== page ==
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Strange Tales at the Luggage Store Gallery

A Fresh Look at the Comic Aesthetic

Strange Tales is not the first time artists Nick Ackerman, David Huffman and Chris Oliveria have exhibited together. Lizabeth Oliveria Gallery showed the trio in 2001. Putting them together is a no-brainer. Comics and cartoons are a strong influence, violence a preoccupation and all received MFAs from California College of the Arts.

Chris Oliveria's long-limbed and bug-eyed stick figures resemble early Mickey Mouse cartoons. In a simple, seemingly idealistic wooded land they chase each other with hammers, hiding from each other in hollowed out tree stumps. The three canvases with a lime green background are visually pleasing but Oliveria's characters and landscape look a little generic. The artist's sparse world of identical characters is similar to the work of New York artist Laylah Ali but not nearly as novel.

David Huffman's been able to keep his work fresh by juxtaposing flat, comics-inspired figures with abstract and painterly rendered landscapes. In a large wall painting Huffman has created a floating world of battling robots and black spacemen. "Traumabots", red robots with minstrel-like facial features duke it out with an evil-looking horde of blue robots who may (or may not) represent mean "whities". When they're not feuding, the black spacemen can be found levitating, Buddha-like, above the clouds where they use a system of ropes to get around, occasionally taking a minute or two to jam on the guitar. Are these spacemen Parliament-Funkadelic star children? Psychedelic rock and early 60s Marvel comics are strong influences of Huffman but from the composition of his wall painting Asian landscape painting must also. His muted color palette is lovely. It is hard to pin down the subtle and complex mythology Huffman has created, but it is easy to recognize the artist's serious painting chops.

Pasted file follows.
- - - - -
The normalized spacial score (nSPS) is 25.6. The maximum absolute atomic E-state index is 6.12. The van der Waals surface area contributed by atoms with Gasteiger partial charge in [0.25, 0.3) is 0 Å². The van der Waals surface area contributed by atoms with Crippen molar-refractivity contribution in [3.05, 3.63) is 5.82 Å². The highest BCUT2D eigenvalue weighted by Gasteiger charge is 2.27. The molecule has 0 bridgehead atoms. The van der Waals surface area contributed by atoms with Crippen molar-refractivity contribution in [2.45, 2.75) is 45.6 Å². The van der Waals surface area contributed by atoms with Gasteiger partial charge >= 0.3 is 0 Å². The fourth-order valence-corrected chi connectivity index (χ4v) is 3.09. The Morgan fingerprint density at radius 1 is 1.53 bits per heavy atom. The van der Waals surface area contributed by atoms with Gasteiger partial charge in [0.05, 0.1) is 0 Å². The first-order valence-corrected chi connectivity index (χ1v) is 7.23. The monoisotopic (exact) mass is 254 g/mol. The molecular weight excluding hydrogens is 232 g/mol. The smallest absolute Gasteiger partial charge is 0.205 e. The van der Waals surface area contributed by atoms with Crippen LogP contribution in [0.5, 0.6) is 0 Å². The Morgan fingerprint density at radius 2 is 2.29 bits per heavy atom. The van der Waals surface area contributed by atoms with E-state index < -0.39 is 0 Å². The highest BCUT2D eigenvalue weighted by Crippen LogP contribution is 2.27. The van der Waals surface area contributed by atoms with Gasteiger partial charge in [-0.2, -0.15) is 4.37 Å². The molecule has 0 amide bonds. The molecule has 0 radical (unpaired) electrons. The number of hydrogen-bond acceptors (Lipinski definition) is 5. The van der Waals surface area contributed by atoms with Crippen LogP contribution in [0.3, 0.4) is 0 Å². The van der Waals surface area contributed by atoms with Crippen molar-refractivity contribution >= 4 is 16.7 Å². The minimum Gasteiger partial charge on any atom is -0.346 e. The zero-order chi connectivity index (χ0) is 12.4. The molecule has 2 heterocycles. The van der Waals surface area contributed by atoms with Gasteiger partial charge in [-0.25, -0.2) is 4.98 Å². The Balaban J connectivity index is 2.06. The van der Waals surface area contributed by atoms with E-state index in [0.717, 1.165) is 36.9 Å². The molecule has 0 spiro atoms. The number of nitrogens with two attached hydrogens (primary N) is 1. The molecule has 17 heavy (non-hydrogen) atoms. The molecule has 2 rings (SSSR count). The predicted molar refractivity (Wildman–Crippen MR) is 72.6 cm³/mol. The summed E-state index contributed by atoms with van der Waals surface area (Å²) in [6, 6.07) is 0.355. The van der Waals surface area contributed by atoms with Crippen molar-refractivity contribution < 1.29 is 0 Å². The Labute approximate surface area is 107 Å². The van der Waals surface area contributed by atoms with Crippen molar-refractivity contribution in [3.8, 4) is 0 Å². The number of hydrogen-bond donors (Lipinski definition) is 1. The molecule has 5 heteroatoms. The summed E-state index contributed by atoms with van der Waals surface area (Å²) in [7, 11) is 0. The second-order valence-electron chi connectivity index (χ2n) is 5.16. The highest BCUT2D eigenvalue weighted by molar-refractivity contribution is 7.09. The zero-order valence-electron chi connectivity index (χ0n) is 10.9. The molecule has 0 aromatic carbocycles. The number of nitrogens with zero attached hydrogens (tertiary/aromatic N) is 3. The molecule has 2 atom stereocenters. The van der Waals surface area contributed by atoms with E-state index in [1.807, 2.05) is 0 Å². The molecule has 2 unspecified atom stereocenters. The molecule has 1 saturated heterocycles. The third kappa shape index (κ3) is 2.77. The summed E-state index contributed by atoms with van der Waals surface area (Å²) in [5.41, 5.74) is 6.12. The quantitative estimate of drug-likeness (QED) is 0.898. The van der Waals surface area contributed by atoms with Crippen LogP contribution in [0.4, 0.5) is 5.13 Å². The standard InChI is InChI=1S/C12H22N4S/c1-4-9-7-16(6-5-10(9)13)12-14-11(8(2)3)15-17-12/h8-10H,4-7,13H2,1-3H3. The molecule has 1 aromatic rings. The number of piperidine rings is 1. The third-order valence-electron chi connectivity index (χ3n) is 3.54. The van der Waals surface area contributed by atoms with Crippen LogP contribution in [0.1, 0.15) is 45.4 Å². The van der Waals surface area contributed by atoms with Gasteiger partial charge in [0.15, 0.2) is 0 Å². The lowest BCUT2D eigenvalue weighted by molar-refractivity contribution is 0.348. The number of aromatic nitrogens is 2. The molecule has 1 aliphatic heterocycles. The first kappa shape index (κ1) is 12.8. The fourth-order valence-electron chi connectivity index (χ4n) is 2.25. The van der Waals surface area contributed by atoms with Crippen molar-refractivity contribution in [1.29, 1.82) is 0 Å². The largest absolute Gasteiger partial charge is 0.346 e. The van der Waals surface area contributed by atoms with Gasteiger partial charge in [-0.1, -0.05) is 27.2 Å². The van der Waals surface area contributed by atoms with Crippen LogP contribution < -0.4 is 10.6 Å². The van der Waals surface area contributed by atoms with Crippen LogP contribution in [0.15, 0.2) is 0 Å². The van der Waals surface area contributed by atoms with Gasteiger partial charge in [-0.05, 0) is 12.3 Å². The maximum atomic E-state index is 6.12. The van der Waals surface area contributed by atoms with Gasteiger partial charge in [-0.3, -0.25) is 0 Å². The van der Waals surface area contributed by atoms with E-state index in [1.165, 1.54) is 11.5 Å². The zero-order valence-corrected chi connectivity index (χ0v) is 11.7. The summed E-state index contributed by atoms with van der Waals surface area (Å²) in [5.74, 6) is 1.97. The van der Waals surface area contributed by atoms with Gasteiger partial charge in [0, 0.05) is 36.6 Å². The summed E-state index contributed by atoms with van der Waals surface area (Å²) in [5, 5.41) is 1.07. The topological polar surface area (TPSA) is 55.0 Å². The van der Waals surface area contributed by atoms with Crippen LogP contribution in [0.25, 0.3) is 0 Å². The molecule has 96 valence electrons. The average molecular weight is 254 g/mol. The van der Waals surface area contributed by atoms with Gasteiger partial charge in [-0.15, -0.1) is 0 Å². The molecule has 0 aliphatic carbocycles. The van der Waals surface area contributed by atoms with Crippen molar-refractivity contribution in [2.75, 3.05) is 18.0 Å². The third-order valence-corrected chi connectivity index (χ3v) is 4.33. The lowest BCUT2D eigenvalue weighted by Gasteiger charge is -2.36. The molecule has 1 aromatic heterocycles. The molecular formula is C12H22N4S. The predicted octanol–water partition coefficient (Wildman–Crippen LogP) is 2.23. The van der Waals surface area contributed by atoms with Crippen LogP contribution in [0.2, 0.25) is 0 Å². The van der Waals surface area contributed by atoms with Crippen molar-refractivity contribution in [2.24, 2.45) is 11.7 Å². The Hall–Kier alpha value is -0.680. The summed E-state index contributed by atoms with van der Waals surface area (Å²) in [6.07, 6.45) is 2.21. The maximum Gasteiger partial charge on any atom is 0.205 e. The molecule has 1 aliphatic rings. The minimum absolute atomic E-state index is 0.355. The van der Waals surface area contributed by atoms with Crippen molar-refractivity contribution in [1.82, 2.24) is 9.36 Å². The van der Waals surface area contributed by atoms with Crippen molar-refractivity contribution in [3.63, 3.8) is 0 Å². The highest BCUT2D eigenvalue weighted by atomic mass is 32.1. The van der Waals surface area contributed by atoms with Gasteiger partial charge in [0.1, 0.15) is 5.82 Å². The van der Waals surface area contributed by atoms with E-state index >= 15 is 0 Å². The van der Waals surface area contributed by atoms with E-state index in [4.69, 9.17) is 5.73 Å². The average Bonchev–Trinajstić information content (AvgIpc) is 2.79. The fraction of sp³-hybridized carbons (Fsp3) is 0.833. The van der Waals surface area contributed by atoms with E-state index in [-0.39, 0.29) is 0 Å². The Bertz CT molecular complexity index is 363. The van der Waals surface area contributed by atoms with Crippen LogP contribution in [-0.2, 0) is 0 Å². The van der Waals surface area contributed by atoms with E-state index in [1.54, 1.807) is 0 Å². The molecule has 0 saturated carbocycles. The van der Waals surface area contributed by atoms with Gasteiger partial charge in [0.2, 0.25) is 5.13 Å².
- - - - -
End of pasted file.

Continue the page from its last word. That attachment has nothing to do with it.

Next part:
Only in adolescence can the apocalypse function as an escapist fantasy. Littered with skulls and painted in acid colors Nick Ackerman's canvases look like they were painted by a prog-rock obsessed 16 year-old. Clouds of mysterious gas, broken computer monitors, and moss-covered rocks are sci-fi pictographs that spell out doom for the planet. As a group the paintings resemble half of the frames of an animated film randomly spliced together. The loose, non-linear narrative style enhances the chaos of this existential tale of death and destruction. It's fascinating to stand in front of these paintings and piece a story together. Is Ackerman's accomplishment diminished by the fact that the paintings look more like 70s artifacts than unique artistic output? It's not clear if the artist is being self-aware or needs to update his visual vocabulary.

The grouping highlights each artist's unique style while drawing attention to their collective role in the repurposing of pop culture for aesthetic and critical ends.

Exhibt runs through May 21st